Saturday, August 27, 2011

Tuesdays with Morrie by Mitch Albom

This true story about the love between a spiritual mentor and his pupil has soared to the bestseller list for many reasons. For starters: it reminds us of the affection and gratitude that many of us still feel for the significant mentors of our past. It also plays out a fantasy many of us have entertained: what would it be like to look those people up again, tell them how much they meant to us, maybe even resume the mentorship? Plus, we meet Morrie Schwartz--a one of a kind professor, whom the author describes as looking like a cross between a biblical prophet and Christmas elf. And finally we are privy to intimate moments of Morrie's final days as he lies dying from a terminal illness. Even on his deathbed, this twinkling-eyed mensch manages to teach us all about living robustly and fully.

My take:
It took me one day to read this book and it was a WOW book. While there are a few things with which is disagree regarding spiritual ideas, but core of this book, if taken to heart, could change a reader for the best.

I liked the layout of the book, first of all. I liked that there was a prologue, then the chapters were numbers based on the number of week it was in their meeting sequence. Then there were short interim parts between the chapters which were written in italics. They either told of a time in the past that would set up the next chapter, highlighted something going on at the time of the next chapter, or it reflected on the next chapter, but at a later time. I liked the writing style very much.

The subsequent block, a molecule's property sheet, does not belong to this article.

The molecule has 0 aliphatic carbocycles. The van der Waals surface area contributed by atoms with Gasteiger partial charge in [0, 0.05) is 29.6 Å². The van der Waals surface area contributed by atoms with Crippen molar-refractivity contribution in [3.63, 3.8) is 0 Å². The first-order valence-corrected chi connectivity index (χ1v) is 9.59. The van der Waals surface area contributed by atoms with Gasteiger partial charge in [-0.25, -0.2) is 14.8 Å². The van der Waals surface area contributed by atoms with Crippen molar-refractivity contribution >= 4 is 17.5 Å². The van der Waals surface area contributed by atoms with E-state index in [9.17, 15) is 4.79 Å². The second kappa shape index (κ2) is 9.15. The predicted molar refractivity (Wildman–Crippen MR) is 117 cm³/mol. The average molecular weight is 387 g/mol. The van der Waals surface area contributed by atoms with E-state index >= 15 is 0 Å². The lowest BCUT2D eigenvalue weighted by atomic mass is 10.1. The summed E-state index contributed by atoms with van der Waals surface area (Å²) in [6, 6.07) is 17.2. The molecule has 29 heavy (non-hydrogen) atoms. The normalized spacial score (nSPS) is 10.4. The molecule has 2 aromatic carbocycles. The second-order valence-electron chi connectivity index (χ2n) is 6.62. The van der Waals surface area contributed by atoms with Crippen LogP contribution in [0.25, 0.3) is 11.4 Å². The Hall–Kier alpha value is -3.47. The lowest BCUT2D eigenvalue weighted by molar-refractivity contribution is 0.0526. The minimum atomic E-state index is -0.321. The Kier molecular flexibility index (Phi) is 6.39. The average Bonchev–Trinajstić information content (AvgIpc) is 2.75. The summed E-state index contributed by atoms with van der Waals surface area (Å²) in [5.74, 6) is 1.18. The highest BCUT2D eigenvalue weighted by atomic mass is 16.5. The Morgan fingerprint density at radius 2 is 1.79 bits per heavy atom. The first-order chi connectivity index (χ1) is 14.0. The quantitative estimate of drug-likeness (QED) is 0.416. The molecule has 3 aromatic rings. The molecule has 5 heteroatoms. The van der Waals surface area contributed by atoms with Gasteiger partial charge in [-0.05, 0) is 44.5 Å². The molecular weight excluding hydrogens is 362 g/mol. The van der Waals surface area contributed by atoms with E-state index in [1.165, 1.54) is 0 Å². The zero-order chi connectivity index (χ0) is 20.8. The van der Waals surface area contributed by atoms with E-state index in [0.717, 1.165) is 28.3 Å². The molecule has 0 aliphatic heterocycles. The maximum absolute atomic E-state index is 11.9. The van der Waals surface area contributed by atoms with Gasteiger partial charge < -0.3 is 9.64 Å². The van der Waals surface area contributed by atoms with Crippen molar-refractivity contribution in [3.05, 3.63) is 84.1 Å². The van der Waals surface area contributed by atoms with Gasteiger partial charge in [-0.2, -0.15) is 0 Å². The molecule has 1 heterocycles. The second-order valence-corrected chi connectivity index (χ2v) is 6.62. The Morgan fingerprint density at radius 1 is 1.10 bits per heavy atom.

When I was finished with the chapter that detailed the last of Morrie's three interviews with Ted Koppel on Nightline, I decided to put the book down and look for the interviews on YouTube.

There were all three interviews on YouTube, all in one sequential file, in nine parts. It was very moving, touching, funny, sad, poignant. Morrie was so right: Once you know how to die, you know how to live. I think he was very right.

While I am sorry to see someone like Morrie die, it makes me wonder how many other Morries are out there, and what impact they are having on lives around them. On the other hand, and not so optimistic, is the question of how many Morries there are out there who are dying alone, without anyone with whom to share the lessons they have learned throughout their lives.

My review: 5 stars, and listed as a favorite
Wonderful, wonderful. So much to be learned and put into practice from a man who has lived a full life and embarks to make sure he dies a full death. Death really separates the wheat from the chaff of life, and Morrie had much of it down before his diagnosis. After his diagnosis, he simply honed his life more quickly. A great tale of friendship, redemption, life lessons and living with as few regrets as possible. This one will stay on my shelf, ready to be read again and again.

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